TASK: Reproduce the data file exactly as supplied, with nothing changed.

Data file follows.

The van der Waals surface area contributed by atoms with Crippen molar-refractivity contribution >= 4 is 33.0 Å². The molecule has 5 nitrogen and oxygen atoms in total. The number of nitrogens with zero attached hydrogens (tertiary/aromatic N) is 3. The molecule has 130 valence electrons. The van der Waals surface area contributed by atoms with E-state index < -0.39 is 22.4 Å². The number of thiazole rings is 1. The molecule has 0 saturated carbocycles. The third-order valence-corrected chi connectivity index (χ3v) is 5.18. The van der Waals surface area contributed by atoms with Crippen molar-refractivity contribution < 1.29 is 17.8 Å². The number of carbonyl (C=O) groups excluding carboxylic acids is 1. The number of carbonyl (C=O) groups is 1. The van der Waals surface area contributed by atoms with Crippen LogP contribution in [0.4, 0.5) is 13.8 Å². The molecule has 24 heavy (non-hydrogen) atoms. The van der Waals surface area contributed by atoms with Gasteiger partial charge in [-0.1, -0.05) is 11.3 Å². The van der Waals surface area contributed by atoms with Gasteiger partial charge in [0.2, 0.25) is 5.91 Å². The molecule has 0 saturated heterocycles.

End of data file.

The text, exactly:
The van der Waals surface area contributed by atoms with Crippen molar-refractivity contribution >= 4 is 33.0 Å². The molecule has 5 nitrogen and oxygen atoms in total. The number of nitrogens with zero attached hydrogens (tertiary/aromatic N) is 3. The molecule has 130 valence electrons. The van der Waals surface area contributed by atoms with E-state index < -0.39 is 22.4 Å². The number of thiazole rings is 1. The molecule has 0 saturated carbocycles. The third-order valence-corrected chi connectivity index (χ3v) is 5.18. The van der Waals surface area contributed by atoms with Crippen molar-refractivity contribution < 1.29 is 17.8 Å². The number of carbonyl (C=O) groups excluding carboxylic acids is 1. The number of carbonyl (C=O) groups is 1. The van der Waals surface area contributed by atoms with Crippen LogP contribution in [0.4, 0.5) is 13.8 Å². The molecule has 24 heavy (non-hydrogen) atoms. The van der Waals surface area contributed by atoms with Gasteiger partial charge in [-0.1, -0.05) is 11.3 Å². The van der Waals surface area contributed by atoms with Gasteiger partial charge in [0.2, 0.25) is 5.91 Å². The molecule has 0 saturated heterocycles.